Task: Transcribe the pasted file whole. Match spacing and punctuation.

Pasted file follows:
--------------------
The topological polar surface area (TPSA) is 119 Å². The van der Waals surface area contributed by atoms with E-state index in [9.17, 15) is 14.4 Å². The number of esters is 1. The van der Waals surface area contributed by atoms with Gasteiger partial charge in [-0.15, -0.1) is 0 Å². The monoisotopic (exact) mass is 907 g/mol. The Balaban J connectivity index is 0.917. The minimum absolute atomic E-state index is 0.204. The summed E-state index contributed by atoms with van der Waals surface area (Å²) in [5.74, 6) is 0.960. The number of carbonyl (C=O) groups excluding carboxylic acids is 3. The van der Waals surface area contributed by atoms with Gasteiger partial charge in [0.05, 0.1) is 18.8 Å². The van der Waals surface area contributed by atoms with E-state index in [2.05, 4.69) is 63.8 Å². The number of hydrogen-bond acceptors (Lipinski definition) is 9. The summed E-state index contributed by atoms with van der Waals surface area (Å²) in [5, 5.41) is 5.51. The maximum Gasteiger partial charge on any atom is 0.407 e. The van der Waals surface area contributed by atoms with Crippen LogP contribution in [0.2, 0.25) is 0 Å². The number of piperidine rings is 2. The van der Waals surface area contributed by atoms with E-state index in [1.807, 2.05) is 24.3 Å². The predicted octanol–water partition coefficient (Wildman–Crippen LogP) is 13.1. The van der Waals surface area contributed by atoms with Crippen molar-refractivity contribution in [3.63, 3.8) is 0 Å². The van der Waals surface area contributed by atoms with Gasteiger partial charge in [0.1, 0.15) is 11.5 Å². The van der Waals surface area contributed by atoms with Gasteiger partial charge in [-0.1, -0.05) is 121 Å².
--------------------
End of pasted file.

The topological polar surface area (TPSA) is 119 Å². The van der Waals surface area contributed by atoms with E-state index in [9.17, 15) is 14.4 Å². The number of esters is 1. The van der Waals surface area contributed by atoms with Gasteiger partial charge in [-0.15, -0.1) is 0 Å². The monoisotopic (exact) mass is 907 g/mol. The Balaban J connectivity index is 0.917. The minimum absolute atomic E-state index is 0.204. The summed E-state index contributed by atoms with van der Waals surface area (Å²) in [5.74, 6) is 0.960. The number of carbonyl (C=O) groups excluding carboxylic acids is 3. The van der Waals surface area contributed by atoms with Gasteiger partial charge in [0.05, 0.1) is 18.8 Å². The van der Waals surface area contributed by atoms with E-state index in [2.05, 4.69) is 63.8 Å². The number of hydrogen-bond acceptors (Lipinski definition) is 9. The summed E-state index contributed by atoms with van der Waals surface area (Å²) in [5, 5.41) is 5.51. The maximum Gasteiger partial charge on any atom is 0.407 e. The van der Waals surface area contributed by atoms with Crippen LogP contribution in [0.2, 0.25) is 0 Å². The number of piperidine rings is 2. The van der Waals surface area contributed by atoms with E-state index in [1.807, 2.05) is 24.3 Å². The predicted octanol–water partition coefficient (Wildman–Crippen LogP) is 13.1. The van der Waals surface area contributed by atoms with Crippen molar-refractivity contribution in [3.63, 3.8) is 0 Å². The van der Waals surface area contributed by atoms with Gasteiger partial charge in [0.1, 0.15) is 11.5 Å². The van der Waals surface area contributed by atoms with Gasteiger partial charge in [-0.1, -0.05) is 121 Å².